By Leonor Vivanco, @lvivanco
When it comes to swearing in the office, Chicago ranks third (behind Washington, D.C., and Denver), according to a recent study. Fifty-eight percent of residents said in a CareerBuilder survey that they swear at work. (The company is partly owned by Tribune Company, owner of RedEye.)
Forget being the city of big shoulders; we are a city of potty mouths. Damn right.
Consider reputed cuss master Mayor Emanuel, former Illinois Gov. Rod “[bleeping] golden” Blagojevich and Lincoln Park’s Wieners Circle, where workers yell every known expletive to customers. Hey, Chicago has its tough-guy image to uphold.
Undoubtedly, some foul language isn’t so shocking anymore. Cee Lo Green has a song called “[Bleep] You.” Reality TV shows constantly are bleeped. The term F-bomb even made it last month into Merriam-Webster’s Collegiate Dictionary. But does all that make it appropriate to swear at the office?
The short answer, experts said, is that it depends.
Some work environments are informal-with casual attire, flexible hours and looser lips. Others are more buttoned-up and have policies against things such as swearing. For employees who feel overworked and underpaid as they face constant deadlines and mounting frustrations, shhh – ahem, swearing happens.
The unwritten rules can be tricky in figuring out whether it’s OK to swear, said Brad Karsh, president of JB Training Solutions, a workplace consulting firm in Lakeview. “Just because other people in the office swear doesn’t mean you have the right to do it. Just because you think it’s appropriate, others may not,” he said.
His advice is to avoid swearing unless you’re very familiar with the culture. Take into account whether you’re the new kid on the block, whether senior executives are around or whether there are co-workers nearby who might be offended.
“As long as you’re doing it reasonably, as long as you’re well established with the company, and as long as you’re certain people in the room won’t be offended, it’s probably OK,” Karsh said.
In the advertising world, anything goes. Three hours into Dave Theibert’s first day of work, he heard coworkers swear. Four years later, he says he has the “worst mouth” at the office.
“I do absolutely cuss a significant amount in this office. The majority is out of frustration. Certainly, it kind of free flows out of my mouth,” said Theibert, 27, senior program manager at a downtown advertising firm.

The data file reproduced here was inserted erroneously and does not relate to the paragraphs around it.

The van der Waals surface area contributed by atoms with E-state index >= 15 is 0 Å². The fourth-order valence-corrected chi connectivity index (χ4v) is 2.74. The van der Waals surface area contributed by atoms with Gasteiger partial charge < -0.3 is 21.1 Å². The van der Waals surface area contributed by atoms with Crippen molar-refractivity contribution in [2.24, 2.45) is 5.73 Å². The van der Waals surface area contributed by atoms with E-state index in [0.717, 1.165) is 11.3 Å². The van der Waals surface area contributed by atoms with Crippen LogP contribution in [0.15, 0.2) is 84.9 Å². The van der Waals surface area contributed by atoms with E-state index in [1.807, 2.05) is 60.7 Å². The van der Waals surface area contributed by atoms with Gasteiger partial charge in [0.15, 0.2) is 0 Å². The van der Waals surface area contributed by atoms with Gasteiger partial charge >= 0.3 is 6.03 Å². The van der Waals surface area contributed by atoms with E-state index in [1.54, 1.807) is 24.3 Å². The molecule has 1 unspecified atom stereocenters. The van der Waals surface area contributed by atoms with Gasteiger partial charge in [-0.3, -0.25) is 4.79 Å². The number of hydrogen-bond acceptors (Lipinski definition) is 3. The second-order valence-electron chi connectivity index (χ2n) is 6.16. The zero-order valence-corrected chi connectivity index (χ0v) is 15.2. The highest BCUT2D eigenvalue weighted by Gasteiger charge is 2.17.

His word of choice depends on his mood and how angry he is, he said. He finds himself holding his tongue in certain situations. “When I’m working with individuals I don’t see on an everyday basis and I don’t have a personal rapport with, that’s where that line is drawn,” he said.
Most swearing is innocuous, said Timothy Jay, psychology professor at Massachusetts College of Liberal Arts and author of “Cursing in America.” Swearing can even be beneficial, he said, by alleviating the frustration and building camaraderie. The dark side of cursing at work? It can be offensive to co-workers or customers, sexually harassing or threatening. It can hurt the company’s credibility and cost business. It also can affect what bosses think of employees.
A majority of employers in the survey said workers who swear would be less likely to be promoted, would appear less intelligent and would have their professionalism questioned.
“Swearing in the office is all about power and status,” Jay said. “You see the workers say they shift swearing less around bosses and more around colleagues,” he said of the survey results.
The nationwide survey also showed that men report swearing more than women. Employees ages 18 to 24 were the age group least likely to swear at work.
Jaymie Gelino, 29, said she tries not to swear at work because of the stigma attached. But she has muttered the occasional “oh [bleep]” under her breath, quiet enough so not many colleagues can overhear.
“You don’t want to be perceived as uneducated if you’re going to use a cuss word versus using your words wisely,” said Gelino, a senior financial analyst who lives in Schaumburg.
Using colorful language gives others instantaneous information, said Alexandra Levit, Chicago-based author of “Blind Spots: 10 Business Myths You Can’t Afford to Believe on Your New Path to Success.”
“Be aware of its impact on your reputation and your persona as a confident, mature professional, just like the way you dress, the work you do, the way you conduct yourself, the way you shake hands and give eye contact,” Levit said.
It’s best to avoid it at the office, she said. “If you do it, you might look bad. But you’ll never look bad not doing it.”
In her first job after college, Farha Khan, now 29, let an “oh crap” slip when she did something wrong and her manager told her she can’t blurt that out at work.
She currently works in the Loop as a quality control manager at a company contracted to process paperwork for the Indian Embassy where she monitors communications for language and tone.
“It’s just disrespectful. It makes people uncomfortable,” she said. Special attention needs to be paid to cultures and ethnicities that frown upon profanity, she said.
“I don’t even swear with my friends unless I’m angry,” Khan said. “I try to keep it clean.”
Article originally featured in redeye Chicago
Image courtesy of https://flic.kr/p/bEyq29